"Also, there are new 2.5-inch and 3-inch hitch receivers that increases weight-carrying hitch capacity. There is extensive use of high-strength steel in the hitch designs and surrounding structure. The platform extends under the truck frame to create a strong and secure foundation. This eliminates the need for a weight-distributing hitch when towing up to the maximum conventional trailer rating of the truck."
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Old 05-24-2019, 11:10 AM   #48
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Common sense isn't a thing. If it were, we wouldn't have laws, rules, policies, or manuals. We wouldn't need any of those things because of the existence of this so-called common sense. Every time someone invokes common sense, this argument goes off track ... before finally being tied back to objective standards and the debates about them.

The term common sense is the lazy man's crutch that basically means, "I can't be bothered to articulate my thoughts or to find objective data to back my claims, so I'll hand wave those things away by calling it common sense."
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Old 05-24-2019, 11:32 AM   #49
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So, you're saying that unless it's documented somewhere in an owners manual that it is required then it's ok to not try and be as safe as possible?

Manufacturers have an interest in you damaging your vehicle. I don't trust them for the absolute rules of the road when towing.
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Old 05-24-2019, 12:00 PM   #50
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I have and have had around 5000 lb trailers and never needed a wd hitch. I have a 1/2 ton Silverado and the towing has been very stable.
With my 99 Silverado, I towed my 6000# boat that has only 400# of tongue weight with and without a WDH. It's way more stable with a WDH.
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Old 05-24-2019, 12:17 PM   #51
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It’s in section 5 page 136
Thank you. Didn't see the chart when I was going through the towing section earlier.

Fred W
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Old 05-24-2019, 12:26 PM   #52
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Originally Posted by 67L48 View Post
Common sense isn't a thing. If it were, we wouldn't have laws, rules, policies, or manuals. We wouldn't need any of those things because of the existence of this so-called common sense. Every time someone invokes common sense, this argument goes off track ... before finally being tied back to objective standards and the debates about them.

The term common sense is the lazy man's crutch that basically means, "I can't be bothered to articulate my thoughts or to find objective data to back my claims, so I'll hand wave those things away by calling it common sense."
67L48, are you trying to say Common Sense isn't so common?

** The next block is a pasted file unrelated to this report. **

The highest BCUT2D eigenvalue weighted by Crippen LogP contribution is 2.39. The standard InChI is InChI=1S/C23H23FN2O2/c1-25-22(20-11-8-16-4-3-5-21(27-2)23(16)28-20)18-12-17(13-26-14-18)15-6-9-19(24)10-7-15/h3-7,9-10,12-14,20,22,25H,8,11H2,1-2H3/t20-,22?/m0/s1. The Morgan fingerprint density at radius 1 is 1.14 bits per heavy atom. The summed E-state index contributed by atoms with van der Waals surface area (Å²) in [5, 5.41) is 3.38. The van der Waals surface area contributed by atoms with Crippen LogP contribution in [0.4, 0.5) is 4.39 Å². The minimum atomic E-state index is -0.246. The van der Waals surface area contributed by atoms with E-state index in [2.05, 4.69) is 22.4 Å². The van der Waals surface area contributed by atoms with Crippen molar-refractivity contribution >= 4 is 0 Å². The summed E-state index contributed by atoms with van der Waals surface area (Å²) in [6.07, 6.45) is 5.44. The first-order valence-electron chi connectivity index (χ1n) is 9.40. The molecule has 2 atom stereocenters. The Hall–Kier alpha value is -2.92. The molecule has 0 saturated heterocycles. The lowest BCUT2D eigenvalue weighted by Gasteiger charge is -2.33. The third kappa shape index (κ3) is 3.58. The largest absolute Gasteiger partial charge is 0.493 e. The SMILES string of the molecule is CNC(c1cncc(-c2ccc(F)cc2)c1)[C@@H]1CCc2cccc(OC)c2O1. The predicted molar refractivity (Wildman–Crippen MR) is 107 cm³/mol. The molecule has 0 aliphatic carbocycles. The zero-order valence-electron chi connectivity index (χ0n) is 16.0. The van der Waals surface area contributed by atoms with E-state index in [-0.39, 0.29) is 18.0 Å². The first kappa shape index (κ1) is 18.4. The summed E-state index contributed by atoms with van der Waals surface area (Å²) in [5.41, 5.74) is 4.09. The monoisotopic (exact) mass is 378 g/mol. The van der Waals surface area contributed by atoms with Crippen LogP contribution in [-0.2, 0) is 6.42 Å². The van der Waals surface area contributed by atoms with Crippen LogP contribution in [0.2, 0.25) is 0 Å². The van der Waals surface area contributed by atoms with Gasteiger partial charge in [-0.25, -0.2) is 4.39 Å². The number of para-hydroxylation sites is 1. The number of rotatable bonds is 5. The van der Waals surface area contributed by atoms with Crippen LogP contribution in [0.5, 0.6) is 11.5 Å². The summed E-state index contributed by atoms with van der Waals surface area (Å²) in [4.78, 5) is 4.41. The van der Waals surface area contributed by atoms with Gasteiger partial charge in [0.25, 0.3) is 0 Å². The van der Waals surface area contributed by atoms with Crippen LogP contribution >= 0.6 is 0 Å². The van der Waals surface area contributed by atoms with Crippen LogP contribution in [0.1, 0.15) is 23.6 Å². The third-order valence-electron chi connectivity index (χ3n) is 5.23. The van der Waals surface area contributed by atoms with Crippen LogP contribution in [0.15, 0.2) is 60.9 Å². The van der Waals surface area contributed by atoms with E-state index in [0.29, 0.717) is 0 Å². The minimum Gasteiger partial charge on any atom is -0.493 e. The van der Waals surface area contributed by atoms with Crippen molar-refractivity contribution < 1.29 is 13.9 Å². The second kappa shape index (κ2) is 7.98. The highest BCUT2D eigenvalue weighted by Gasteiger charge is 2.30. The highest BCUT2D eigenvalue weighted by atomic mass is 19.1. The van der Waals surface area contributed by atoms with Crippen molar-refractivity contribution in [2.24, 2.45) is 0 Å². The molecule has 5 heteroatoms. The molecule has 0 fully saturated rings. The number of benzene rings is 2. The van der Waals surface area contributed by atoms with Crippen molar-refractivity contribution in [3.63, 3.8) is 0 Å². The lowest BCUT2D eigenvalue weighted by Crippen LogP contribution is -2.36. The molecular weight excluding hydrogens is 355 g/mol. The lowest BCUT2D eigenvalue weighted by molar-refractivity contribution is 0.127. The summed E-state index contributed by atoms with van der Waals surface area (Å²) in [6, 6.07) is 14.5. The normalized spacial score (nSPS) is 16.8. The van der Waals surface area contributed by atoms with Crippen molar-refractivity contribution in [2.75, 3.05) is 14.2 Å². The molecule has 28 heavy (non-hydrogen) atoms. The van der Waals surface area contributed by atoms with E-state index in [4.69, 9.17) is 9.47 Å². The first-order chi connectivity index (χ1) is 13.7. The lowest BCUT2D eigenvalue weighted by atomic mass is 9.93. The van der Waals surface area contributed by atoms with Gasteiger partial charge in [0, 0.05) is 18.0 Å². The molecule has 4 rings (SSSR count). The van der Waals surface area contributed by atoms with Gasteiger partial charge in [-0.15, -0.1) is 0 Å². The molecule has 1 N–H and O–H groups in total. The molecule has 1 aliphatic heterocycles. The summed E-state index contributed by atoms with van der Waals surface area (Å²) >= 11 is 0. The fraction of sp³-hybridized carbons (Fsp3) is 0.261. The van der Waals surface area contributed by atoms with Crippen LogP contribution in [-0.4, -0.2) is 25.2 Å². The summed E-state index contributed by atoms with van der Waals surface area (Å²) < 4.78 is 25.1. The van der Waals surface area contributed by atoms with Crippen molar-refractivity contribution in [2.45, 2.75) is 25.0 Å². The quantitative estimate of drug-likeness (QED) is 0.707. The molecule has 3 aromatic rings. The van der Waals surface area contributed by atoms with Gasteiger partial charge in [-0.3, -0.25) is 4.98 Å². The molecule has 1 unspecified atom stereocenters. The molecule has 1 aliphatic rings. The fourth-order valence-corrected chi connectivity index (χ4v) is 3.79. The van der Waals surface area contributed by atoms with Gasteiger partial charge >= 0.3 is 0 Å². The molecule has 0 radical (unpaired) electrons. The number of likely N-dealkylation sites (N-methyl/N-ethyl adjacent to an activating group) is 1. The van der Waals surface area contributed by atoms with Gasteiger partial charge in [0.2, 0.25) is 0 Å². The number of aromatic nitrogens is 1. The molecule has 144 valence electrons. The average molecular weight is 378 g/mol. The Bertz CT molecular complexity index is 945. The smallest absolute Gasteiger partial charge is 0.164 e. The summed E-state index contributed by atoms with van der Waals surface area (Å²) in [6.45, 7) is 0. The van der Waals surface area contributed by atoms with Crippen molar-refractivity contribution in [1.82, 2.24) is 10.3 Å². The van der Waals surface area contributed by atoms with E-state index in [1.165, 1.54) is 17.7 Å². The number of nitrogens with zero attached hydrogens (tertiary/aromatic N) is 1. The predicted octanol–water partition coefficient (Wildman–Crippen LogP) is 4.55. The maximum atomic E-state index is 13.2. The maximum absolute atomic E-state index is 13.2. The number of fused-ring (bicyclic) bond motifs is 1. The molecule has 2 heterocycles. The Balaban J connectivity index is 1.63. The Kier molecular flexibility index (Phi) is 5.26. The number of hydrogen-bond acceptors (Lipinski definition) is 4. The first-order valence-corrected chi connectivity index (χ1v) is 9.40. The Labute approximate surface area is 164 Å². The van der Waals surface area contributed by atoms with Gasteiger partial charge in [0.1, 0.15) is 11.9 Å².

Wes
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Old 05-24-2019, 01:54 PM   #53
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So, you're saying that unless it's documented somewhere in an owners manual that it is required then it's ok to not try and be as safe as possible?
Who said this? Quote it...

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Manufacturers have an interest in you damaging your vehicle. I don't trust them for the absolute rules of the road when towing.
Riigghht...they just love it when receivers, frames and towing equipment fail from lying about adherence to standards/engineering/manufactruing. The deaths, lawsuits, bad publicity, recalls related to safety involving the NHTSA are just a bonus.

SAE J2807 as told by Truck Trend: http://www.trucktrend.com/how-to/tow...-the-standard/

''Total Control
The truck-and-trailer “Combination Handling Requirements” of J2807 specify minimum performance for understeer and trailer sway response. The tests are designed to determine the limits of the weight carrying, weight distributing, and stability of a fifth-wheel/gooseneck trailer, with the combo at its maximum GCWR. Understeer (the opposite of fishtailing) is measured at three different levels of Front Axle Load Restoration (FALR), which is a calculation of how much the load on the front axle changes. It can sound complicated, but the procedures are designed so you can be assured your truck will not be steered by the weight of the trailer under typical driving conditions even while pulling the maximum tow weight. For example, with a fifth-wheel or gooseneck hitch, the truck/trailer combination is allowed 0 degrees per g of understeer when there are 0.4 g or less of lateral acceleration and an FALR of 0 percent. In addition to the understeer tests, there is a measurement for the maximum sway damping that requires the trailer to move at a ratio of 0.10 or less at 62.1 mph (100 km/h).''
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Old 05-27-2019, 04:31 PM   #54
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I have a question about the receiver .I have a 26 rbws flagstaff my question is I have a ajustable receiver when I hook up at first my back drops when.I put wd bars on it raises a little .Would it be safe to raise the receiver one notice